Volume 37 - Article 21 | Pages 669–708
Women’s education, infant and child mortality, and fertility decline in urban and rural sub-Saharan Africa
|Date received:||06 Feb 2017|
|Date published:||13 Sep 2017|
|Keywords:||decomposition analysis, fertility decline, infant and child mortality, sub-Saharan Africa, women's education|
|Additional files:||readme.37-21 (text file, 1 kB)|
|demographic-research.37-21 (zip file, 5 MB)|
Background: This paper provides estimates of the contributions of increased women’s education and reduced infant and child mortality to fertility declines in urban and rural areas of countries in Sub-Saharan Africa, using individual-level data.
Objective: The principal question that the paper addresses is: How much have increased women’s schooling and reduced mortality contributed to fertility declines in urban and rural places in each of 30 countries in sub-Saharan Africa? A secondary question is: What have been the changes in women’s schooling and mortality in urban and rural areas in these countries?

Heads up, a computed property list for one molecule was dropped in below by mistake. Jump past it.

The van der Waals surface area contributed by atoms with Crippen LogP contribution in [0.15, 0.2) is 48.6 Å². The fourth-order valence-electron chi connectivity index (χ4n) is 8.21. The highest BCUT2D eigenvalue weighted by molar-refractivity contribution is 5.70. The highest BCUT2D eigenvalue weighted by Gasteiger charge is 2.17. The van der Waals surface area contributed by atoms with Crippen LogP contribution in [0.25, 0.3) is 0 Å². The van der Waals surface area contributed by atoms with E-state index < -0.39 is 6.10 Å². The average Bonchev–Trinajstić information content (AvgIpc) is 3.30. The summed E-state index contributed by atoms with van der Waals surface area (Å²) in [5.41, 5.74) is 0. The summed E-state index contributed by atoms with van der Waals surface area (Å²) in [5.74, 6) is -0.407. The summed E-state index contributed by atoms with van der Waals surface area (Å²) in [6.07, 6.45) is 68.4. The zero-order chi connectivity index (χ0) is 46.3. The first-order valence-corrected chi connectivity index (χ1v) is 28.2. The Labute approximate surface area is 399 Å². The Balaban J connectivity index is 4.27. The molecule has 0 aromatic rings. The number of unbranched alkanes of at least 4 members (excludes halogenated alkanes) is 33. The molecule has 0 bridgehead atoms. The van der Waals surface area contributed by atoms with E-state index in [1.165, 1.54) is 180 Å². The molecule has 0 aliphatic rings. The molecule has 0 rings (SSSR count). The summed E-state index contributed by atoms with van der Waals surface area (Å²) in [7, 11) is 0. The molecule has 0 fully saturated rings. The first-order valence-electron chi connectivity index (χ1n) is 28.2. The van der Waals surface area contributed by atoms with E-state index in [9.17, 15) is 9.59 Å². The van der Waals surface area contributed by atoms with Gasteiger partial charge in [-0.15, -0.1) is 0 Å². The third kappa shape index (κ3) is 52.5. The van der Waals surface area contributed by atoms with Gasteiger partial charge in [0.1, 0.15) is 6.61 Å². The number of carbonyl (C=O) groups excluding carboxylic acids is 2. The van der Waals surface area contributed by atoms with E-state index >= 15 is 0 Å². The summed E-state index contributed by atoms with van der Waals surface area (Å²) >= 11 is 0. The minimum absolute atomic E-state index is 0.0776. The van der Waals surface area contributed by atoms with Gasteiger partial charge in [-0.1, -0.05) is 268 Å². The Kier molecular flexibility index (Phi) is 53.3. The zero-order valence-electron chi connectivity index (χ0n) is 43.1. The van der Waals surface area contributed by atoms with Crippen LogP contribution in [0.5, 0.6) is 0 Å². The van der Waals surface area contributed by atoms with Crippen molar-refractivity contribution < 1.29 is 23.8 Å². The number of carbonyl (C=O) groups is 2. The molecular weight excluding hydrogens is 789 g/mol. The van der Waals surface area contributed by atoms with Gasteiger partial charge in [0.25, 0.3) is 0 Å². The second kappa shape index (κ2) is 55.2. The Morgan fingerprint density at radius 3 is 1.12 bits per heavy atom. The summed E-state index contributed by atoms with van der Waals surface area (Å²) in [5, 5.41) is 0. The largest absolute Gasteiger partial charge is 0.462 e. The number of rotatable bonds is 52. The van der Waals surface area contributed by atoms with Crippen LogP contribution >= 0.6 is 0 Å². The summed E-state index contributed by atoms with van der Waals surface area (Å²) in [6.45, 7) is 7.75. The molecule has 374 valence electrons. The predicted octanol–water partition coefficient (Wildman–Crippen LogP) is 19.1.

Methods: Data from the first and last Demographic and Health Surveys for each country is used, along with a decomposition technique that allows us to quantify how much of the observed fertility decline is attributable to increased education and how much is due to reduced mortality.
Results: In urban places, on average, increased women’s schooling accounts for 54% of observed fertility decline while reduced mortality contributes 30%. In rural areas with fertility decline, increased women’s education accounts for an average of 30% of the decline while reduced mortality accounts for an average of 35%. Results vary substantially by country and place of residence.
Conclusions: Accelerating increases in women’s schooling and decreases in infant and child mortality have the potential to accelerate fertility decline in sub-Saharan Africa.
Contribution: The paper uses individual-level data to provide quantitative estimates of the importance of increased women’s schooling and reduced mortality in contributing to fertility decline in sub-Saharan Africa.
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